The Uganda Cooperative Alliance has announced plans for a new co-operative bank to give agricultural co-ops access to loans, in a plan backed by the government.
An earlier co-operative bank, set up in 1964, was seized by the Central Bank of Uganda in 1999, which cited inadequate capitalisation and insolvency as the reasons for closing the bank.
The Alliance, which brings together over 1,400 co-operative unions, held its 54th annual general meeting in October. Members attending the meeting voted in favour of setting up their own bank to cope with the high cost of borrowing.
In an interview for the national broadcaster UBC Television Uganda, Geraldine Ssali, permanent secretary at the Ministry of Trade, Industry and Cooperatives, said the initiative could help co-ops improve productivity by borrowing at a better lower cost. Co-ops looking to secure loans from commercial banks are faced with double-digit rates over 20%.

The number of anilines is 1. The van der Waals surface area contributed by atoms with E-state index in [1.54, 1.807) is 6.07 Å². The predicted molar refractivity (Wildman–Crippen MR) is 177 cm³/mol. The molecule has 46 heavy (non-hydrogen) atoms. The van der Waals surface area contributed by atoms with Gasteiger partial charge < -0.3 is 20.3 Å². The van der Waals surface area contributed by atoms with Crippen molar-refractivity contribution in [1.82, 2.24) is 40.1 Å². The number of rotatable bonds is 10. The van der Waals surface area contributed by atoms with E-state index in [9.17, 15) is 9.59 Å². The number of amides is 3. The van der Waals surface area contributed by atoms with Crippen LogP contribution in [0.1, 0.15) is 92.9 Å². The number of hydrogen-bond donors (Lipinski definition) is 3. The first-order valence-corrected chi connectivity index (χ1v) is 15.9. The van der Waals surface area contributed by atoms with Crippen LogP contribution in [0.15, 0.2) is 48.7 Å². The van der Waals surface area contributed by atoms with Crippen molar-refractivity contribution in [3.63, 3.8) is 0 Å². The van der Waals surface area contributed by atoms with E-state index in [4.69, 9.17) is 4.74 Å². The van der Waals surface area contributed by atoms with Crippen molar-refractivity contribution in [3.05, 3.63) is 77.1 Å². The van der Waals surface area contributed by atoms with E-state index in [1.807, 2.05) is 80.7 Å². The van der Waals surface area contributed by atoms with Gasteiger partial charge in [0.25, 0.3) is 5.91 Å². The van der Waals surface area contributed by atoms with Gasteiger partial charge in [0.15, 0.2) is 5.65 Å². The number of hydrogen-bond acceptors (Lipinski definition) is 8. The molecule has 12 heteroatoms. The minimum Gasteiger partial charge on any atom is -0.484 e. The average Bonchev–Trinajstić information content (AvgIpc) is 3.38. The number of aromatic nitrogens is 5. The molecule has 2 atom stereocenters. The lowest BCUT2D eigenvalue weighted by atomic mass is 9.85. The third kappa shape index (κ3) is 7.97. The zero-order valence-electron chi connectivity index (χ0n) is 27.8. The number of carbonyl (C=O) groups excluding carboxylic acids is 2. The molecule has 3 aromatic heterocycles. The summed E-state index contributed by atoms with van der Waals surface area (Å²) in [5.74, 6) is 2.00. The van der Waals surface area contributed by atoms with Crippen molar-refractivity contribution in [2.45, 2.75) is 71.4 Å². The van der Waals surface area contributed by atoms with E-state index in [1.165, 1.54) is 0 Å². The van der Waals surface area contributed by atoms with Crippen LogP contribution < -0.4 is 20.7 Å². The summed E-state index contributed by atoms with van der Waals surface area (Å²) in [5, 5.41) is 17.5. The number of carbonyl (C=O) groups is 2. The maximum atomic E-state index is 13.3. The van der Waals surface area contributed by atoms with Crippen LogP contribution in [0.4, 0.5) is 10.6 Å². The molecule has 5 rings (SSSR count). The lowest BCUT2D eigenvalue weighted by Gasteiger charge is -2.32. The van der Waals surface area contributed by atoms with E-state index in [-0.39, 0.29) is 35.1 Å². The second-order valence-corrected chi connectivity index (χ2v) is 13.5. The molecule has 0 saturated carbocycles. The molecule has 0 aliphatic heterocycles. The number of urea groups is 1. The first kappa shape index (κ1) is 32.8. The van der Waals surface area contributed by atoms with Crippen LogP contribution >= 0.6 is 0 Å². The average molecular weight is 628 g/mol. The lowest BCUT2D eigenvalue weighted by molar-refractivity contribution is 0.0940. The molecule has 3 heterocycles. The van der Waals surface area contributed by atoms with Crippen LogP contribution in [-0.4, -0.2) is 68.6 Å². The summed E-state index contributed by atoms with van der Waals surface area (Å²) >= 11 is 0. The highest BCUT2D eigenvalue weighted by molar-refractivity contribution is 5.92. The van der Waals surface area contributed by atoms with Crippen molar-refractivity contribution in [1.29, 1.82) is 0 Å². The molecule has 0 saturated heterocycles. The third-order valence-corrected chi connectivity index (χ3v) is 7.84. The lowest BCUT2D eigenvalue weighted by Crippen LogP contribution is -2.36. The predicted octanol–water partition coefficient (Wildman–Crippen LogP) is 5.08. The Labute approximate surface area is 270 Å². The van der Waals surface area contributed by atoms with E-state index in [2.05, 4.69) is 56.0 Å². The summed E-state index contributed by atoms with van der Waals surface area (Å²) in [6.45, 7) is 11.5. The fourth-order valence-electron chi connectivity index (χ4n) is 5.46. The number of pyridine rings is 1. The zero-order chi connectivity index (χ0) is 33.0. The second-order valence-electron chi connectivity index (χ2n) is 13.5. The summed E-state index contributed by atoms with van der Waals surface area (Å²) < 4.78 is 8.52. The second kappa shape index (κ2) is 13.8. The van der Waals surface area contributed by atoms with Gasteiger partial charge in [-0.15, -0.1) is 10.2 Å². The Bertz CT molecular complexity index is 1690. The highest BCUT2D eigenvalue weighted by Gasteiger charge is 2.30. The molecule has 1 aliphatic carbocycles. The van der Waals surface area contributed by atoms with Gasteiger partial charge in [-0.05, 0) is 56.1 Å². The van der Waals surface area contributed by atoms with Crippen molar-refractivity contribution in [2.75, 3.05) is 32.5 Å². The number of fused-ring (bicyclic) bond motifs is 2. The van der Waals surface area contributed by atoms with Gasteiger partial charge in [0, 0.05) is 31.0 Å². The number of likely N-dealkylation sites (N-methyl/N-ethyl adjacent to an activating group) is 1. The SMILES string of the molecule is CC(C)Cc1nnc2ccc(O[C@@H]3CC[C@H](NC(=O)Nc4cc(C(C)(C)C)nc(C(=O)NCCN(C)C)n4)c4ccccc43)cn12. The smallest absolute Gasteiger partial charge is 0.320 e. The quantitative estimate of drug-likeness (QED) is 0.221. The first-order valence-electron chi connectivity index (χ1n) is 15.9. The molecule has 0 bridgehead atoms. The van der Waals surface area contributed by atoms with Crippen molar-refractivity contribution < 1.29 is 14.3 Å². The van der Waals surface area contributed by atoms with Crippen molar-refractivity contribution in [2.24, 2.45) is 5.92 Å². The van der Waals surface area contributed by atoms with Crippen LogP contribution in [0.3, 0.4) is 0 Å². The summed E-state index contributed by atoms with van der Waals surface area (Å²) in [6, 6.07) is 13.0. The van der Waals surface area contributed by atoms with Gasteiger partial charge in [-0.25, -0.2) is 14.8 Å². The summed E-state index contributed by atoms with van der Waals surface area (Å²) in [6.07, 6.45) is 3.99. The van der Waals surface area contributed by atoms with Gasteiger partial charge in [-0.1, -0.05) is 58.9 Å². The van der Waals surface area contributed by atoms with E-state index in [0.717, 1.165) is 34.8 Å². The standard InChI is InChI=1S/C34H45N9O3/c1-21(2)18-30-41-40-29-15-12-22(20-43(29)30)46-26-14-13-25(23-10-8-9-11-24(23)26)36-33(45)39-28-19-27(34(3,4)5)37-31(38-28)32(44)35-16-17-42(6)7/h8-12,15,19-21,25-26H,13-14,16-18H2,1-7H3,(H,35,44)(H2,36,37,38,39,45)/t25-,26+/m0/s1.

The government set a community infrastructure programme in 2016 through which 270 agro processing facilities were created across the country to boost sector profits.
Ivan Asiimwe, general secretary of Uganda Cooperative Alliance, told UBC that these facilities operate at a 40% capacity and below due to the high cost of doing business. Members of UCA agreed to contribute Shs 5m each towards the bank.
The minister for co-operatives, Frederick Gume Ngobi, also pledged support for the project arguing that co-ops can develop more if they manage their own finances.
Meanwhile, the AGM also decided to summon a group of former UCA leaders, accusing them of selling its properties without members’ knowledge.
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